Exegesis (group)

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Exegesis, an alternative therapy programme, operated in the United Kingdom in the later 1970s and early 1980s. Exegesis was founded by Robert D'Aubigny, a former actor, in 1976 as Infinity Training, offering "enlightenment and personal transformation" through a course of paid seminars.[1]

The Exegesis programme consisted of workshops where participants "worked on their personal and individual development" and were encouraged to "visualise their worst fears and problems, then confront them".[2]

In 1978, British musician Mike Oldfield underwent Exegesis therapy during a seminar in London, including a rebirthing experience. People[who?] who met Oldfield after he had undertaken the therapy often found that he would stare at them as above, with his face only a few inches from theirs. The part that perhaps left the biggest impression on Oldfield was where he went through a rebirth experience. The course-goers were encouraged to do so. Through this, it emerged that Oldfield's problems all stemmed from him having a distressing birth. He then went through this rebirth experience to counteract it. Oldfield's metamorphosis has been described[by whom?] as "astonishing", a transformation from a "painfully diffident recluse" into "a garrulous, over-bearing extrovert". Oldfield, who has since undergone psychotherapy and taken up meditation, described his behaviour after the programme, which included frequent interviews, nude photographs, flying lessons and a short-lived marriage to D'Aubigny's sister, as "a reflex action... I wanted to try everything", but also stated: "But it was right for me, that's all I know. I felt like I'd turned the clock back and had a second chance. It became obvious to me that all the panic I’d felt was the memory of my birth, coming out into the world."[2]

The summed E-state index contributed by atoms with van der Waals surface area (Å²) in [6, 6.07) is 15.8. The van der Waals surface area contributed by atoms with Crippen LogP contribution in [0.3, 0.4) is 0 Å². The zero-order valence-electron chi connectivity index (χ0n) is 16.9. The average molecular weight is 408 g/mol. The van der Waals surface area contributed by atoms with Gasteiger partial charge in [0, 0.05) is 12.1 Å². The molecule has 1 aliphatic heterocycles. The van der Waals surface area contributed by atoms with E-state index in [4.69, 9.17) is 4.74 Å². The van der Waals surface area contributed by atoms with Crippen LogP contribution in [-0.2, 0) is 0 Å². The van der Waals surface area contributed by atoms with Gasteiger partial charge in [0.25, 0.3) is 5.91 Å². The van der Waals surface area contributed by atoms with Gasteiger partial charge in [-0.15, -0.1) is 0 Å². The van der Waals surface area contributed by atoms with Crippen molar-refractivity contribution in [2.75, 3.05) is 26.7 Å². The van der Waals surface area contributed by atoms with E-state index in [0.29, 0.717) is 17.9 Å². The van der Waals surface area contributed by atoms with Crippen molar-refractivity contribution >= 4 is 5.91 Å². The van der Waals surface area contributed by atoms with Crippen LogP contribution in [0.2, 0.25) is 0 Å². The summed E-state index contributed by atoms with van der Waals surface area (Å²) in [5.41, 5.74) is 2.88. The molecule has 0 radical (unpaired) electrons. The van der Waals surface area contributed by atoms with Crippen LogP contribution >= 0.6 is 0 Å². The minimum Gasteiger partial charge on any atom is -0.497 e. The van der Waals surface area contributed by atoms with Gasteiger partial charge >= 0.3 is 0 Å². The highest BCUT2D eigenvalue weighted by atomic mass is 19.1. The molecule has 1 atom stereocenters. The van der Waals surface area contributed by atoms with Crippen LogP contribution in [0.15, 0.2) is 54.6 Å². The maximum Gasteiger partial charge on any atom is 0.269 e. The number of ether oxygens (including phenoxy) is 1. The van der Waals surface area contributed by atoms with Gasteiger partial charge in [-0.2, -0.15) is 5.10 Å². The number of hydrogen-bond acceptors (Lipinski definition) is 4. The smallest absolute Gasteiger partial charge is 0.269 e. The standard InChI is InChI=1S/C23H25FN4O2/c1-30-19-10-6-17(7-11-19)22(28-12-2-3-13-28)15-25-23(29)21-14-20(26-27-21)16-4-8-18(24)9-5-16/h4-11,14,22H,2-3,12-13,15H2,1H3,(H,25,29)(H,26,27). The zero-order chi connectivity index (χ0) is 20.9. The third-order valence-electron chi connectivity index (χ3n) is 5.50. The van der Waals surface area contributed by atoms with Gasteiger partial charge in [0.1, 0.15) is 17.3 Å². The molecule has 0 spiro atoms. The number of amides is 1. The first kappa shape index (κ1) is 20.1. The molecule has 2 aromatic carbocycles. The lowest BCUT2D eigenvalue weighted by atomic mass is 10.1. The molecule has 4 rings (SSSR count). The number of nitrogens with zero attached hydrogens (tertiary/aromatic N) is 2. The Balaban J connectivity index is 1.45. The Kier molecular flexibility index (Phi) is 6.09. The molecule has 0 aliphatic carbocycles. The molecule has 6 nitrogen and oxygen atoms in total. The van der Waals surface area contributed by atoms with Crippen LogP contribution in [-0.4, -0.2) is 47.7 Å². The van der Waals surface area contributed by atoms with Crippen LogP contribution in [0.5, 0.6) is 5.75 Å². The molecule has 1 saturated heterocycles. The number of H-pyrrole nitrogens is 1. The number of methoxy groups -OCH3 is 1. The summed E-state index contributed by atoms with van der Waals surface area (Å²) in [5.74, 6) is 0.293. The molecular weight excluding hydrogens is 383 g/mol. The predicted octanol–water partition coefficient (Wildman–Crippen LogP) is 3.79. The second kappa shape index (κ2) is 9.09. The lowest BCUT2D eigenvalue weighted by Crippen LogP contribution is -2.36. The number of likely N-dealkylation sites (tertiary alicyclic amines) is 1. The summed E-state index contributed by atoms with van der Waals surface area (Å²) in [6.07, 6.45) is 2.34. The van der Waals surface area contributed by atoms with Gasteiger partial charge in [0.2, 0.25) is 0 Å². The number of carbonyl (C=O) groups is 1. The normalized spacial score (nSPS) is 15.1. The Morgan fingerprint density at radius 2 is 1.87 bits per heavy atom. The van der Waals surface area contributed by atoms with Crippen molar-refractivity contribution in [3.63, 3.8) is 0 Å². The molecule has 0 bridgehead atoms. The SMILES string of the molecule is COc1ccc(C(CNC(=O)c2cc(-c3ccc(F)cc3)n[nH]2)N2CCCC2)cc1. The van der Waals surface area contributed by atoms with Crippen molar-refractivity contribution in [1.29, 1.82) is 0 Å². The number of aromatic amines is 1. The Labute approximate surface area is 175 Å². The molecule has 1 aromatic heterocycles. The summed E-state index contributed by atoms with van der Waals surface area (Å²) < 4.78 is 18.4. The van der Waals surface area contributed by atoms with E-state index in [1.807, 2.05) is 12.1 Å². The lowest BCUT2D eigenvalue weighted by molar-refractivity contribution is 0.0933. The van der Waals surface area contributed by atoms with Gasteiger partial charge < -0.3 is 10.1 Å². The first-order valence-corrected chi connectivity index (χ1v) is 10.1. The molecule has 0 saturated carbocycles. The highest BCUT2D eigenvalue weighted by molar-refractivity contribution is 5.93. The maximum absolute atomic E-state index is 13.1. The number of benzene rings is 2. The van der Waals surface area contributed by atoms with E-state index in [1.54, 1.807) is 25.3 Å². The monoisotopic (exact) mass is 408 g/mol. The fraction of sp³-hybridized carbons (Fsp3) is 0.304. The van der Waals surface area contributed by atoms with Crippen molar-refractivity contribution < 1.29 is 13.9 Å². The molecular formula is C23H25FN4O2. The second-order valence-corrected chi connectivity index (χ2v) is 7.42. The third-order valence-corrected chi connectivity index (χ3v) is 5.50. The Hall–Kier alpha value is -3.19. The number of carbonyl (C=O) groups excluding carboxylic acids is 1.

Greater interest in the programme, arguably due to Oldfield's proselytising, led to the group being investigated by the press and becoming the subject of a controversial television play.[2] British Members of Parliament raised questions in the House of Commons, resulting in an investigation by Scotland Yard. Although the police brought no charges, Exegesis ceased to operate around 1984,[3][2] but re-emerged as a telesales company called Programmes Ltd.[1]

See also[edit]

References[edit]

  1. ^ a b George D. Chryssides, Exploring New Religions Contimuum (1999), p. 372.
  2. ^ a b c d Mick Brown, "I know I'm unstable. I accept that". The Daily Telegraph, August 31, 1998.
  3. ^ Terry Kirby, "Caplin 'recruited' for therapy cult investigated by police". The Independent, 12 December 2002.